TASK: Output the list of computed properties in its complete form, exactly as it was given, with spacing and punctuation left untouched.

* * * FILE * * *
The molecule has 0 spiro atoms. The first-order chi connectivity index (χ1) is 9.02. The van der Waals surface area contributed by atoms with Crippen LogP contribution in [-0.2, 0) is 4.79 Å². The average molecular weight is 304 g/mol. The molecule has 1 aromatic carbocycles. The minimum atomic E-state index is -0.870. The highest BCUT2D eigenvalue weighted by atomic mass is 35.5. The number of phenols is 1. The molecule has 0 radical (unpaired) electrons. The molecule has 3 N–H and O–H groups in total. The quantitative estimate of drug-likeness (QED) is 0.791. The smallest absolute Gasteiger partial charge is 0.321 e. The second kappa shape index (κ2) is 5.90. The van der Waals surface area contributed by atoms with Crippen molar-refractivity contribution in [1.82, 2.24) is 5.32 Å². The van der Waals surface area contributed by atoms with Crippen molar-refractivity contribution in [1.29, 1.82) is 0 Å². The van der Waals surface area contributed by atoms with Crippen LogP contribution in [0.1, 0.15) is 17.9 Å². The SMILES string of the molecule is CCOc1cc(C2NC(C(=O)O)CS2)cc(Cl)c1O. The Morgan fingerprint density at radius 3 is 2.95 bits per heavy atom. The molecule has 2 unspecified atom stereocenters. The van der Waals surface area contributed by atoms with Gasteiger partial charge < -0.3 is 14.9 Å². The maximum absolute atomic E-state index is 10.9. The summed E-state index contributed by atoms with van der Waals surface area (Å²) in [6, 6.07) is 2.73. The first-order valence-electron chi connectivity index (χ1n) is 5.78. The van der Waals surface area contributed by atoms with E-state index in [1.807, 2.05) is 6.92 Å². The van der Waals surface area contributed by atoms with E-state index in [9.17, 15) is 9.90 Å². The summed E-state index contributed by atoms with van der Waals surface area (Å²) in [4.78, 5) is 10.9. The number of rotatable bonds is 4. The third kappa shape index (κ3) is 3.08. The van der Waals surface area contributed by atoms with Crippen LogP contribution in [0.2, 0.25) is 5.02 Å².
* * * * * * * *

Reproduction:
The molecule has 0 spiro atoms. The first-order chi connectivity index (χ1) is 9.02. The van der Waals surface area contributed by atoms with Crippen LogP contribution in [-0.2, 0) is 4.79 Å². The average molecular weight is 304 g/mol. The molecule has 1 aromatic carbocycles. The minimum atomic E-state index is -0.870. The highest BCUT2D eigenvalue weighted by atomic mass is 35.5. The number of phenols is 1. The molecule has 0 radical (unpaired) electrons. The molecule has 3 N–H and O–H groups in total. The quantitative estimate of drug-likeness (QED) is 0.791. The smallest absolute Gasteiger partial charge is 0.321 e. The second kappa shape index (κ2) is 5.90. The van der Waals surface area contributed by atoms with Crippen molar-refractivity contribution in [1.82, 2.24) is 5.32 Å². The van der Waals surface area contributed by atoms with Crippen molar-refractivity contribution in [1.29, 1.82) is 0 Å². The van der Waals surface area contributed by atoms with Crippen LogP contribution in [0.1, 0.15) is 17.9 Å². The SMILES string of the molecule is CCOc1cc(C2NC(C(=O)O)CS2)cc(Cl)c1O. The Morgan fingerprint density at radius 3 is 2.95 bits per heavy atom. The molecule has 2 unspecified atom stereocenters. The van der Waals surface area contributed by atoms with Gasteiger partial charge < -0.3 is 14.9 Å². The maximum absolute atomic E-state index is 10.9. The summed E-state index contributed by atoms with van der Waals surface area (Å²) in [6, 6.07) is 2.73. The first-order valence-electron chi connectivity index (χ1n) is 5.78. The van der Waals surface area contributed by atoms with E-state index in [1.807, 2.05) is 6.92 Å². The van der Waals surface area contributed by atoms with E-state index in [9.17, 15) is 9.90 Å². The summed E-state index contributed by atoms with van der Waals surface area (Å²) in [4.78, 5) is 10.9. The number of rotatable bonds is 4. The third kappa shape index (κ3) is 3.08. The van der Waals surface area contributed by atoms with Crippen LogP contribution in [0.2, 0.25) is 5.02 Å².